High school students from the suburb of Delta go to the Decision Theatre to play a game where they make decisions about land development and power use. “It’s like ‘SimCity‘ with climate change overtones,” the Decision Theatre’s Herron said, referring to the series of city-building computer games.

Students can opt for choices that mitigate the effects of climate change, like putting housing next to transit, while “if you make other choices, you end up with waterfront property” because of flooding, he said.

Delta is funding the experiment as it faces major choices about adaptation. Sea-level rise likely will override existing dikes in the region, Herron said.

The idea is to talk to students and their families about picking options that can benefit people and “not try to sell it as we have to give up” everything, Herron said. If it’s presented as all sacrifice, he said, people won’t buy into it until forced to and it’s too late to limit warming.

At Harvard, the effort focuses on negotiation.

Participants sit in front of a computer screen and take on the role of a park ranger or a golf course owner while discussing uses for a pond and surrounding land. In one version, they then swap roles and debate from the other side.

Those who fill both personas “compromise more and form better relationships” than those playing just one role, said Hunter Gehlbach, associate professor of education at Harvard. The experiment measured negotiation by giving volunteers a pretend commission that increased if they brought the other person closer to their side and decreased for concessions.

The tests are important, Gehlbach said, because it’s one thing to know the correct scientific approaches to an environmental problem but another for disparate sides to agree on a solution.

“We know an awful lot about global warming, and yet there are a lot of personal and emotional, nonscientific barriers to getting better policies out there,” Gehlbach said. “That’s where I think the social science comes into play.”

Source: Scientific American

Video Analytics Could Flag Crimes Before They Happen.


Boston-Video-AnalyticsSoon after the investigation into Monday’s Boston Marathon bombings began, law enforcement urged the public to e-mail any video, images or other information that might lead them to the guilty party. “No piece of information or detail is too small,” states the F.B.I.’s Web site. Picking through all of this footage in search of clues has been no small task for investigators, given the size of the camera-carrying crowd that had assembled to watch the race, not to mention the video surveillance already put in place by the city and local merchants.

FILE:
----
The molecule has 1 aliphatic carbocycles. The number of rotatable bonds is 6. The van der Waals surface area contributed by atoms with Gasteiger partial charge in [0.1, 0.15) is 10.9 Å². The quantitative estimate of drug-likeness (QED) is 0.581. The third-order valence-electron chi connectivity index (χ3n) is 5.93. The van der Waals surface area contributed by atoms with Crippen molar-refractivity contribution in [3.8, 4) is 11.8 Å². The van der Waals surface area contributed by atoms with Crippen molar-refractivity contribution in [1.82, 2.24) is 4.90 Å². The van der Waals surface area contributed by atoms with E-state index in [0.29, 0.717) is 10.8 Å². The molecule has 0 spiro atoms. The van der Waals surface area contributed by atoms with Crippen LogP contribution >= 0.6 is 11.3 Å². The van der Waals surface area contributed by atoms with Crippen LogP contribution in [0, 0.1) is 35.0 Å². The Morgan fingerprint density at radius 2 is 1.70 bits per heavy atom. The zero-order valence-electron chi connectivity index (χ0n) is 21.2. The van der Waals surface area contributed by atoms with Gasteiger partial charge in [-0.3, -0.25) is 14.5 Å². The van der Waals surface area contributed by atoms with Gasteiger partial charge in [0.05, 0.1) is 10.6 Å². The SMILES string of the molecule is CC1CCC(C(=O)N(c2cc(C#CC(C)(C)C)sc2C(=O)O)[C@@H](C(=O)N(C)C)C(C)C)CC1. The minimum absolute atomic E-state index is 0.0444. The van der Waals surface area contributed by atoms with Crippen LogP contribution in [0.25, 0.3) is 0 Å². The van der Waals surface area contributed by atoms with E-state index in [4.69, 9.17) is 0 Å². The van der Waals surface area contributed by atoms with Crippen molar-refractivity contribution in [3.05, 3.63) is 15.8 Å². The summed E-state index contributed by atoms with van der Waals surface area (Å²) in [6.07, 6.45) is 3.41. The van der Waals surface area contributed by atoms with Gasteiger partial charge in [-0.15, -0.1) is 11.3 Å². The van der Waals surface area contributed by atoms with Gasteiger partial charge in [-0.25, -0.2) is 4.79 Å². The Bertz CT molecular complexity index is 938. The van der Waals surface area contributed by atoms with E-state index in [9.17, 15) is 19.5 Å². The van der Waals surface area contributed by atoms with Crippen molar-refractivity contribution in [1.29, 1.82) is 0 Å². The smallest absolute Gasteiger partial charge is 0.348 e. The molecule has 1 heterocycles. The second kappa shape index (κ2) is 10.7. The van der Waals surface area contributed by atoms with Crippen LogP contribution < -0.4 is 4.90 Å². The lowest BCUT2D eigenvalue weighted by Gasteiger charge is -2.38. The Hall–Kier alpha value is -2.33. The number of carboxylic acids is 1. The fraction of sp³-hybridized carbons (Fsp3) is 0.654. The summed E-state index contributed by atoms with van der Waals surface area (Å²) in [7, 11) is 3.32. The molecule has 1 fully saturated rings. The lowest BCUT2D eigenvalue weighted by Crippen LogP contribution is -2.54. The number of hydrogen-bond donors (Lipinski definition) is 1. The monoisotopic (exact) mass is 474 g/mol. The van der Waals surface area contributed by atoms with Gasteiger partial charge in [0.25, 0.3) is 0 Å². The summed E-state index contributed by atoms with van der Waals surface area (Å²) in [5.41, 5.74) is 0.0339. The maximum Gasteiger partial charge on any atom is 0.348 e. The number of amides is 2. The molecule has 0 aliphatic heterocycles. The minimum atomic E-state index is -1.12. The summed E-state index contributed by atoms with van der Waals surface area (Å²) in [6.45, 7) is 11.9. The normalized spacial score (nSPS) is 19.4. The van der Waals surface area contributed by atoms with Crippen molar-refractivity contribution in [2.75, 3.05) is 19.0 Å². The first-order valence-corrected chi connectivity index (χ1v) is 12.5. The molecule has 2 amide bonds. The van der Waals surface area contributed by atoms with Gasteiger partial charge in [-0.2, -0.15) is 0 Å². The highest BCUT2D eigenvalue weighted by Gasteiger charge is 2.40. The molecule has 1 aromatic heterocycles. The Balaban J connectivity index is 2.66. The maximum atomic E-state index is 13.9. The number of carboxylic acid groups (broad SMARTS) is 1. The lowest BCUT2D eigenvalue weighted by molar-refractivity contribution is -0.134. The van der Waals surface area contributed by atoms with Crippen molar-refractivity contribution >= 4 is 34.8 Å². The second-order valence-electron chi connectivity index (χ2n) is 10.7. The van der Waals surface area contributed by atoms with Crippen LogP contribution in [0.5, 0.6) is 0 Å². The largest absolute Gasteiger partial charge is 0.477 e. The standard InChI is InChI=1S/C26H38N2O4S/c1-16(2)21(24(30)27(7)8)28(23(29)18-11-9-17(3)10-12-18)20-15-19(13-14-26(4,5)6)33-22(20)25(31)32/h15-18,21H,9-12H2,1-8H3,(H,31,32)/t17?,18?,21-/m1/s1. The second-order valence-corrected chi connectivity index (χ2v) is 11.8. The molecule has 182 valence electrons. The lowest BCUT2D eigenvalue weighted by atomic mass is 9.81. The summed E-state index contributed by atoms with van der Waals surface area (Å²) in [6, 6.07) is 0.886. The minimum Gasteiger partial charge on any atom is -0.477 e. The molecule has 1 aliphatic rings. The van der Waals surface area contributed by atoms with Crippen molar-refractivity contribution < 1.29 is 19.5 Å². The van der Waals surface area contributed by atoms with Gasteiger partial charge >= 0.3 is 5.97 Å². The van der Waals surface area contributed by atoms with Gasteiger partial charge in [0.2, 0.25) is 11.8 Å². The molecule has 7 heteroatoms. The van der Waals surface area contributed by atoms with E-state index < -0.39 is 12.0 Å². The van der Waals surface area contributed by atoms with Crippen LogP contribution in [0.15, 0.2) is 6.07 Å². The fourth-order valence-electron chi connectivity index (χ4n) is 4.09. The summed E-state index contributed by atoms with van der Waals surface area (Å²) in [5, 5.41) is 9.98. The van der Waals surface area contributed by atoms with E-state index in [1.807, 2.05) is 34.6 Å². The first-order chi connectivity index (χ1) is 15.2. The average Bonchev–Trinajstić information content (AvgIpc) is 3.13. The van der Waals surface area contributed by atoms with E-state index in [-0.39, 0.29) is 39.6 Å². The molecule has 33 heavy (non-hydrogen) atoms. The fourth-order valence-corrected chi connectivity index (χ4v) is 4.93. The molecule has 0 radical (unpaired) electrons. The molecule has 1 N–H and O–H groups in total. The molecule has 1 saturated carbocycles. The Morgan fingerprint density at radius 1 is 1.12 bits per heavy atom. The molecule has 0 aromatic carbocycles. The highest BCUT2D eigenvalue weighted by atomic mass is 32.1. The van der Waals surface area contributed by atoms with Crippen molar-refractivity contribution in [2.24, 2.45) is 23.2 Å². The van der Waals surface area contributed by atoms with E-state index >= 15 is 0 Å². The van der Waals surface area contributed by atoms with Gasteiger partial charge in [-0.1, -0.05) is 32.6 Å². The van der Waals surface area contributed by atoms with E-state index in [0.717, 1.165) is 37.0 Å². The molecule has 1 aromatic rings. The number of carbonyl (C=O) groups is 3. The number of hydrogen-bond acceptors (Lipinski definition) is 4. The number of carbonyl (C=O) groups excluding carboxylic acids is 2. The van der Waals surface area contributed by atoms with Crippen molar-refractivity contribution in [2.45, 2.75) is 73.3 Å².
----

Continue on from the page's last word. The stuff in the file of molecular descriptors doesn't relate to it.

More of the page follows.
Law enforcement now say they have found video images of two separate suspects carrying black bags at each explosion site and are planning to release the images Thursday so that the public can help identify the men, the Boston Globe reports.

Whereas software for analyzing such video can identify and flag objects, colors and even patterns of behavior after the fact, the hope is that someday soon intelligent video camera setups will be able to detect suspicious activity and issue immediate warnings in time to prevent future tragedies.

A team of New York University researchers is working toward that goal, having developed software they say can measure the “sentiment” of people in a crowd. So far, the technology has primarily been tested as a marketing tool at sporting events (gauging what advertisements capture an audience’s attention, for example), but the researchers are eyeing homeland security applications as well. The U.S. military, which is funding much of the N.Y.U. research, is interested in knowing whether this software could detect when someone is approaching a checkpoint or base with a weapon or explosives concealed under their clothing.

“So far, we can detect if they’re eating or using their cell phones or clapping,” says N.Y.U. computer science professor Chris Bregler. It’s not an exact science, but monitoring crowd behavior helps marketers understand what creates a positive crowd response—whether they are high-fiving action on the field, responding to a call for “the wave” or laughing at an advertisement on the scoreboard. The software is programmed to detect only positive sentiment at this time. Negative sentiments—booing and impolite gestures–are next on the researchers’ agenda.

The key to analyzing video in real time is programming the accompanying analytical software to look for certain cues–a rigid object under soft, flowing clothing, for example–and issue immediate alerts. First, the software must be “trained,” Bregler says. This is done with the help of Internet services such as Amazon’s Mechanical Turk digital labor marketplace, where participants are paid to analyze and tag video footage based on what’s on the screen. Bregler and his team load these results into a computer neural network—a cluster of microprocessors that essentially analyzes relationships among data—so that the software can eventually identify this activity on its own.

One challenge for the researchers is developing its analytical software so that it can examine a variety of different types of video footage, whether it’s professional-quality camerawork on the nightly news or someone recording an event with a shaky cell phone camera. “The U.S. military wants us to look at, say, Arab Spring footage and large demonstrations for early signs that they will turn violent,” Bregler says.